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The Health Benefits of Honey

 
Honey is a supersaturated solution of sugars, mainly fructose, glucose, and maltose-like sugars, with traces of sucrose, glucose oxidase, hydrogen peroxide, phenolics, flavonoids, terpenes, etc. The sugars make honey hygroscopic (moisture absorbing) and viscous, and the sugar concentration plus other factors including low pH, hydrogen peroxide, and the flavonoids, phenolics and terpenes make honey antimicrobial or prevent microbial growth.


The main use of honey is as a flavorful sweetener and energy source which is eaten with and as a component of a wide variety of foods. The sweetness is from the sugars, particularly fructose, and flavor is created by a wide variety of trace essences derived from plant esters, alcohols, aldehydes, and other compounds. Secondary, but important, uses of honey are for the promotion of health and well being. Some of these uses include aiding in the healing of wounds, healing of serious skin burns, and healing gastric ulcers.

The basis for the wound and burn healing properties of honey is its antimicrobial, moisturizing/fluid removal, and oxygen barrier properties. By keeping a wound or burn clean and moist, and free from bacteria and the damaging effects of oxygen, the wound can heal much more quickly than if left unaided. Modern creams and antibiotics may help heal these types of wounds, but they often have the disadvantages of killing tissue and causing heavy scabs and scars. The healing properties of honey were clearly demonstrated in a study comparing honey treatment to that of silver sulfadiazine, the standard treatment, for burn victims.

The results of the study clearly showed that honey treatments resulted in a much greater sterility of the wounds, a faster rate of healing, and a faster onset of healing. Similar results have been shown by T. Postmes in tests with burned pigs. In these experiments, honey was shown not only to be better than standard treatments, but also better than artificial honey made from the sugars, but omitting the glucose oxidase, hydrogen peroxide, flavonoids, and other minor components of honey.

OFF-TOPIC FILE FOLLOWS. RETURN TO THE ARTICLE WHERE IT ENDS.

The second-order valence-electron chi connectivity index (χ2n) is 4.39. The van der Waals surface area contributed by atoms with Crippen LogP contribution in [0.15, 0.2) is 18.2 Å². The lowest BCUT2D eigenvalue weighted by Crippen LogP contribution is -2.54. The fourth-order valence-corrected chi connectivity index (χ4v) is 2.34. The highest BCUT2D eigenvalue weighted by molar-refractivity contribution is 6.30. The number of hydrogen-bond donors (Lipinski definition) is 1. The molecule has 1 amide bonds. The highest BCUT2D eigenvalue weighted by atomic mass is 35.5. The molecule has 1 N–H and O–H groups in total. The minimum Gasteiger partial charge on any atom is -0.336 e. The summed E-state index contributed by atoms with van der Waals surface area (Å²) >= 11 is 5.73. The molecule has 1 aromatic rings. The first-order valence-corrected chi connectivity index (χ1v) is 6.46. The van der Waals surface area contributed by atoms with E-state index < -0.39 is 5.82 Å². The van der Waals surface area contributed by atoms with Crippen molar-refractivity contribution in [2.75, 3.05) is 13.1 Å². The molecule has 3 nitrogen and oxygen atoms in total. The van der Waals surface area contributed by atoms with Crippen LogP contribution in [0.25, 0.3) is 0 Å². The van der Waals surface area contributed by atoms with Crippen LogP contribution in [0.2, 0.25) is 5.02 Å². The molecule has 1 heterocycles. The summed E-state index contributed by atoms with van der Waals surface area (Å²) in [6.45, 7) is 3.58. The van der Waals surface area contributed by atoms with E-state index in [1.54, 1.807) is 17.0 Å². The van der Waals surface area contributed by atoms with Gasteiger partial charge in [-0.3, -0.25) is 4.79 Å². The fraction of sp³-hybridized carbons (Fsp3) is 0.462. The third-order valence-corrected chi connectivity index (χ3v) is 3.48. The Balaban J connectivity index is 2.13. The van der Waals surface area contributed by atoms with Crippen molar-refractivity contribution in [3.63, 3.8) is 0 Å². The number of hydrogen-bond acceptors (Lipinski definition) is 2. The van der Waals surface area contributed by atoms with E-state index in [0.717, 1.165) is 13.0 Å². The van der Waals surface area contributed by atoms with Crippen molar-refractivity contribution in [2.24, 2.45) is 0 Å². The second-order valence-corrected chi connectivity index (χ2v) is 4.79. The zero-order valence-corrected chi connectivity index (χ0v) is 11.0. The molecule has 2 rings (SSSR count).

For many years, advocates have claimed that honey can help treat gastric ulcers. With recent discoveries, an understanding of how this can occur has emerged. Until recently the bacterial origin of gastric ulcers was unknown. Now, the culprit is known to be the bacterium Helicobacter pylori. Some honey has been shown to inhibit H. pylori and the flavonoid content and low pH of honey likely aid in stimulating growth and healing.
 
Honey being harvested from a series of frames.  Honey bees build these frames up using wax secreted by their glands and then fill them with honey created from a variety of nectars.  When the cell has beein filled, the worker bee caps off the top, sealing in the freshness and keeping the honey sterile.

Here, a bee keeper is removing a frame to check for the amount of honey stored; this frame is only 25% filled and will be put back in until the bees completely coat it with filled honey cells.
 
 
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